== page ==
On justice worldwide, it’s estimated that 1.7 billion people cannot access justice and cannot obtain solutions to their legal issues. And injustices are often hidden; one million children and one third of women are victims of violence, and many of whom do not have a voice. The lack of justice not only affects individuals, it negatively influences growth and may foster violent conflict. It’s estimated that these unresolved legal problems can reduce GDP growth by up to 3 percent.

The rule of law and access to justice are the foundations of economic and social development; peace, security and good governance are the building blocks of stable and successful societies. And linked to justice, corruption, we all know has a ruinous effect everywhere, but especially in developing countries where it can hamper reform and reduces the state’s ability to deliver public services.

DFID is the only donor to use our ODA to address the UK end of corruption in developing countries. We follow the UK law enforcement efforts to recover and return money stolen from developing countries and purportedly to prosecute UK companies and nationals who pay bribes in developing countries. By 2018, over £783 million of assets have been confiscated or returned, and 30 companies and individuals have been convicted of corruption offenses. And we must continue that work to ensure that we see a true reduction in corruption that we all want to see.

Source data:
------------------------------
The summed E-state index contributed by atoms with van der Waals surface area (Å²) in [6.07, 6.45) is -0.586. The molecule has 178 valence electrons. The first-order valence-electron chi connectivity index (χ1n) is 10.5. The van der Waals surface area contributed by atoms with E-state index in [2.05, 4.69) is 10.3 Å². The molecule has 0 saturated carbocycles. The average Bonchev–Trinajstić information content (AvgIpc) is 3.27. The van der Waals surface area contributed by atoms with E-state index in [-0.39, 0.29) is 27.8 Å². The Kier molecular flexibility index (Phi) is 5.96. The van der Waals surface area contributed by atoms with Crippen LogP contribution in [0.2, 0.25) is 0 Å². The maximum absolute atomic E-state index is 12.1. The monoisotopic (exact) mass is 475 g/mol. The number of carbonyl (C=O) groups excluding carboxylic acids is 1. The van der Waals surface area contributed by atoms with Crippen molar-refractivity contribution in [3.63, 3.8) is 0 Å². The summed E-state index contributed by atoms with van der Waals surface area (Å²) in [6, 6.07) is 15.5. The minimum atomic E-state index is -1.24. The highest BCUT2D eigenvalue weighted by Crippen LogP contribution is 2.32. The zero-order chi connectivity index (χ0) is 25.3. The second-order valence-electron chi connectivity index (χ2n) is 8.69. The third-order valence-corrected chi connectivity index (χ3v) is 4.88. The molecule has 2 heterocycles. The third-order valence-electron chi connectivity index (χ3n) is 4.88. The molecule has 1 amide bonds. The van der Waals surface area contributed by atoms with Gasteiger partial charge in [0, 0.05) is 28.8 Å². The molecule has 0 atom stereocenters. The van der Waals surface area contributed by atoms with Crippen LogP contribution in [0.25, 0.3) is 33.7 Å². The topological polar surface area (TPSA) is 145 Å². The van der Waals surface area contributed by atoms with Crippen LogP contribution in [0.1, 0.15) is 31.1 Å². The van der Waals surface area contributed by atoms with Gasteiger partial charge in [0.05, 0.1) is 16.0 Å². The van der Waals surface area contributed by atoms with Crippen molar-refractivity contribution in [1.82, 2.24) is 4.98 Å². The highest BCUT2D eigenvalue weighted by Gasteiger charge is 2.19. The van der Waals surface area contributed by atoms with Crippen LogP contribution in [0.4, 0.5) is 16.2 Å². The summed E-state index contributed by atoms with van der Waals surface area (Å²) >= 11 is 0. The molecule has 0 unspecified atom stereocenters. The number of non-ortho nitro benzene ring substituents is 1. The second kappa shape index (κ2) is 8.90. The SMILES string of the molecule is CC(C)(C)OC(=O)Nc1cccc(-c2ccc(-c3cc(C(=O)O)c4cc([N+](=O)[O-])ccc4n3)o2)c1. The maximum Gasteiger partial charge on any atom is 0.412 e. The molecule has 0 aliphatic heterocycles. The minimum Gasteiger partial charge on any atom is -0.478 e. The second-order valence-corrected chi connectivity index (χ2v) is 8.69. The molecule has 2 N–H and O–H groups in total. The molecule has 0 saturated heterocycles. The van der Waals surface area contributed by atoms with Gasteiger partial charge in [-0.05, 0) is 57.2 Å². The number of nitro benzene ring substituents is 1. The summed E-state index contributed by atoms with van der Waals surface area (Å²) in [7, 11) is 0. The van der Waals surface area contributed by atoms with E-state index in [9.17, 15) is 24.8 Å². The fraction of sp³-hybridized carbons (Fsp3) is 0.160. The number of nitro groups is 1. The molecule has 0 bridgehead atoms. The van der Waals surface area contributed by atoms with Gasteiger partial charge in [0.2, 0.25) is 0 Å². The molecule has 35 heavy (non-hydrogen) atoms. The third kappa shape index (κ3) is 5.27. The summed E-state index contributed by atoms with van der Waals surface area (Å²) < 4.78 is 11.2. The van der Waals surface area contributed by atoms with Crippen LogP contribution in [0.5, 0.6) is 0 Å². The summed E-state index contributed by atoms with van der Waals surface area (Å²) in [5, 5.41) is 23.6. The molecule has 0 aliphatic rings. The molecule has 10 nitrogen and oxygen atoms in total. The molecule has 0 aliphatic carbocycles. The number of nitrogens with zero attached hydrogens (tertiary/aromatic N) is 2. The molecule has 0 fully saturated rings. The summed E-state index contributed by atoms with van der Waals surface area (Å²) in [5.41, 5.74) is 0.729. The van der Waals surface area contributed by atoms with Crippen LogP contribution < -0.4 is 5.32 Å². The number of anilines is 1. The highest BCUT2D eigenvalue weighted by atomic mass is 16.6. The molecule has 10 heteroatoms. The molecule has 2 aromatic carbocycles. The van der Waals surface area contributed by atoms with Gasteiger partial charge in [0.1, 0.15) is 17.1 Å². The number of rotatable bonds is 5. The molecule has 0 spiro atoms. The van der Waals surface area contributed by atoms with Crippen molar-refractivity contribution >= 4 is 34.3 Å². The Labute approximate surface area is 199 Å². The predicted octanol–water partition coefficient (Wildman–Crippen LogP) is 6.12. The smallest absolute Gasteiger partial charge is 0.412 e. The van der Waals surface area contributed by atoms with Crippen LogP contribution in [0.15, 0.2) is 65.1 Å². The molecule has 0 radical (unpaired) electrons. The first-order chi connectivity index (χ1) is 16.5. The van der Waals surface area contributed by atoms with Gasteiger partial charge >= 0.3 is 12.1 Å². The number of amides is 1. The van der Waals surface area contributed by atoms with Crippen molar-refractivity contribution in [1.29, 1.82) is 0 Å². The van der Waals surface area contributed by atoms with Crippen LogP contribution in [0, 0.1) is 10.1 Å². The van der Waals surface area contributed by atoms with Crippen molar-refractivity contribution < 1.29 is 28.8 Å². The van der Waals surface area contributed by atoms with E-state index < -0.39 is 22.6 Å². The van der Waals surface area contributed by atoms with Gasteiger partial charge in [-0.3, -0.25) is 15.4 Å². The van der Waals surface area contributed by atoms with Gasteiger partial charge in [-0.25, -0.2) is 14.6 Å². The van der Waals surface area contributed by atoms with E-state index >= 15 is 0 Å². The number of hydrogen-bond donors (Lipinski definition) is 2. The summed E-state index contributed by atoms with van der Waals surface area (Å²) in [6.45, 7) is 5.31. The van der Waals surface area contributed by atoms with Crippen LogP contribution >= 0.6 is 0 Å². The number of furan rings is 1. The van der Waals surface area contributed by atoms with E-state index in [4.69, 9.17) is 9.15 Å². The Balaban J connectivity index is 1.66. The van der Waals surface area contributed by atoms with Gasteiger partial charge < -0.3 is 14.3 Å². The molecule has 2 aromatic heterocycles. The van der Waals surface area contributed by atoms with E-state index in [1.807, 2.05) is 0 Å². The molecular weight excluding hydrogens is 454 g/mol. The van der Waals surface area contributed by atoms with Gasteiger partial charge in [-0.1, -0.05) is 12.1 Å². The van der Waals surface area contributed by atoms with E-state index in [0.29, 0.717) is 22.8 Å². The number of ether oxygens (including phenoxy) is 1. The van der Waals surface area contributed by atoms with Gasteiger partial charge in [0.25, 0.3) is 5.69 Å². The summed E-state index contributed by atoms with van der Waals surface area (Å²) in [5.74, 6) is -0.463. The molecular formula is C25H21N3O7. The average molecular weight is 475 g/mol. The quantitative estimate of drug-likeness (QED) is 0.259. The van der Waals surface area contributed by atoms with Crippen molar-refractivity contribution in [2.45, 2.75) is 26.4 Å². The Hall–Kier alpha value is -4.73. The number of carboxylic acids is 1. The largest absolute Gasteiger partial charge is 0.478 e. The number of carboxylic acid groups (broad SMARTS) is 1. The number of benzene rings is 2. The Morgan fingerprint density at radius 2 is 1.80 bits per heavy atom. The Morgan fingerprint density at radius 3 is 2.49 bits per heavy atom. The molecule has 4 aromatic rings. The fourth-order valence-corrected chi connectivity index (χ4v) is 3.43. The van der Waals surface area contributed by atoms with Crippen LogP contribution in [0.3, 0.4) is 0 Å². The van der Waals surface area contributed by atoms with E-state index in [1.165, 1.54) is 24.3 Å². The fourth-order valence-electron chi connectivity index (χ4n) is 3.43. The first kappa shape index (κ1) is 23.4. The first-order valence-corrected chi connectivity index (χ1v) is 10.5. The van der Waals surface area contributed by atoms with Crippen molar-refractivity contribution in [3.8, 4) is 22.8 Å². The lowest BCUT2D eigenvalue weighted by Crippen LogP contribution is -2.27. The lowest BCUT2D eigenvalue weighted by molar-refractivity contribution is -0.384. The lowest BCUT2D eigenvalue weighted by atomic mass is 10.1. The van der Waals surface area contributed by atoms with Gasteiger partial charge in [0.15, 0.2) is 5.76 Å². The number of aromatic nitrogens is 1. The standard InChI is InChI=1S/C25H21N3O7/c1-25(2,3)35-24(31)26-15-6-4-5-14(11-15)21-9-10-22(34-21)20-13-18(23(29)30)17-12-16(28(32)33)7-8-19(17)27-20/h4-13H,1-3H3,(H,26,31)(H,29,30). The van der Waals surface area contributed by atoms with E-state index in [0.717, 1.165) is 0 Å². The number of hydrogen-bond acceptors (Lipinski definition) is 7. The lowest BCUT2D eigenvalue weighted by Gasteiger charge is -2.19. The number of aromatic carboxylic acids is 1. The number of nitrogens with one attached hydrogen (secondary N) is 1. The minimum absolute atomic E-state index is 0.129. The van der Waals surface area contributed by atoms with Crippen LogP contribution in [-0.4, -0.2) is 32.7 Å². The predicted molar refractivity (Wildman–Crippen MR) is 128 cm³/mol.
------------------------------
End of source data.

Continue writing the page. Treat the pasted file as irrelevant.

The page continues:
And finally, the third part of the goal: stronger institutions. Many governments around the world are clamping down on civic space. The Civicus Monitor reports that civic space is being severely curtailed in 111 countries. Those organisations that are challenging corruption and abuse or standing up for their rights and the rights of others; they’re the ones being hit the hardest. According to the International Centre For Not For Profit Law, 67 percent of the new civil society regulations proposed or enacted around the world since 2013 were restrictive, negatively affecting civil society organisations ability to register, to operate, to advocate and to receive funding. And we all know that civic space for inclusive development, tackling extreme poverty and ensuring that those on the margins of society are not permanently excluded without a voice.

And across the globe, as Mark says, the media is experiencing unprecedented challenges in its ability to operate. It’s dangerous to be a journalist in all sorts of countries around the world, and global press freedom has declined to its lowest point in 30 years in 2016 and made unparalleled threats to journalists and to media outlets. Just last week, the UK held a media freedom conference to highlight the importance of a free media, which of course is integral to the delivery of SDG 16. And we hope that that conference generated significant momentum to shine a global spotlight on media freedom, changing political calculations and increasing the costs to those who are abusing it.